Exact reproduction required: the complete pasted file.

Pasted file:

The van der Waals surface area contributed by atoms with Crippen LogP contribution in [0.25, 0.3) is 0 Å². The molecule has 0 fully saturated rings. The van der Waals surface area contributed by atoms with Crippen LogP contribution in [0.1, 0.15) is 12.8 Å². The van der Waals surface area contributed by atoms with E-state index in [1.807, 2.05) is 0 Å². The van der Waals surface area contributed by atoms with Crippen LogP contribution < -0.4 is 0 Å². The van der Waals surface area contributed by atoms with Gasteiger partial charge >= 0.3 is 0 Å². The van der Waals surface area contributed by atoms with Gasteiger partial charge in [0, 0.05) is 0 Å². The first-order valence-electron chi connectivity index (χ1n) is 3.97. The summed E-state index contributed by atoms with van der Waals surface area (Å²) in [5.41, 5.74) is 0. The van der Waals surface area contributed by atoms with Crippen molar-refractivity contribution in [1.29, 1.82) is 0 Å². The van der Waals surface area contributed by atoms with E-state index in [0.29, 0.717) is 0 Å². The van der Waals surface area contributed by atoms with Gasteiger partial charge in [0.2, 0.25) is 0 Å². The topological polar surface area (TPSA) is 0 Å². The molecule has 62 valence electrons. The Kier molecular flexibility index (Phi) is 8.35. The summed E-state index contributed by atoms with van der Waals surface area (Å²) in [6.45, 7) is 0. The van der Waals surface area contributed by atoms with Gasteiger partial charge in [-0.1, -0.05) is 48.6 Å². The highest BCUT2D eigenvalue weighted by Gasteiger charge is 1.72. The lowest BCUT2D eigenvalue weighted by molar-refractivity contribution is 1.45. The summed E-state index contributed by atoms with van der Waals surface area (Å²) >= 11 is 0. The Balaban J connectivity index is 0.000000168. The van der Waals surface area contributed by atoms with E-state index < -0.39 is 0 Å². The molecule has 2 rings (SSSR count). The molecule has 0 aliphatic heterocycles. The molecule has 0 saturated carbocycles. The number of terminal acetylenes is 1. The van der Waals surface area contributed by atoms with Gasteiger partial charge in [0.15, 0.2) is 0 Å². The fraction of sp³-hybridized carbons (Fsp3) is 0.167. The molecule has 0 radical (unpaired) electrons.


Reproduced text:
The van der Waals surface area contributed by atoms with Crippen LogP contribution in [0.25, 0.3) is 0 Å². The molecule has 0 fully saturated rings. The van der Waals surface area contributed by atoms with Crippen LogP contribution in [0.1, 0.15) is 12.8 Å². The van der Waals surface area contributed by atoms with E-state index in [1.807, 2.05) is 0 Å². The van der Waals surface area contributed by atoms with Crippen LogP contribution < -0.4 is 0 Å². The van der Waals surface area contributed by atoms with Gasteiger partial charge >= 0.3 is 0 Å². The van der Waals surface area contributed by atoms with Gasteiger partial charge in [0, 0.05) is 0 Å². The first-order valence-electron chi connectivity index (χ1n) is 3.97. The summed E-state index contributed by atoms with van der Waals surface area (Å²) in [5.41, 5.74) is 0. The van der Waals surface area contributed by atoms with Crippen molar-refractivity contribution in [1.29, 1.82) is 0 Å². The van der Waals surface area contributed by atoms with E-state index in [0.29, 0.717) is 0 Å². The van der Waals surface area contributed by atoms with Gasteiger partial charge in [0.2, 0.25) is 0 Å². The topological polar surface area (TPSA) is 0 Å². The molecule has 62 valence electrons. The Kier molecular flexibility index (Phi) is 8.35. The summed E-state index contributed by atoms with van der Waals surface area (Å²) in [6.45, 7) is 0. The van der Waals surface area contributed by atoms with Gasteiger partial charge in [-0.1, -0.05) is 48.6 Å². The highest BCUT2D eigenvalue weighted by Gasteiger charge is 1.72. The lowest BCUT2D eigenvalue weighted by molar-refractivity contribution is 1.45. The summed E-state index contributed by atoms with van der Waals surface area (Å²) >= 11 is 0. The Balaban J connectivity index is 0.000000168. The van der Waals surface area contributed by atoms with E-state index < -0.39 is 0 Å². The molecule has 2 rings (SSSR count). The molecule has 0 aliphatic heterocycles. The molecule has 0 saturated carbocycles. The number of terminal acetylenes is 1. The van der Waals surface area contributed by atoms with Gasteiger partial charge in [0.15, 0.2) is 0 Å². The fraction of sp³-hybridized carbons (Fsp3) is 0.167. The molecule has 0 radical (unpaired) electrons.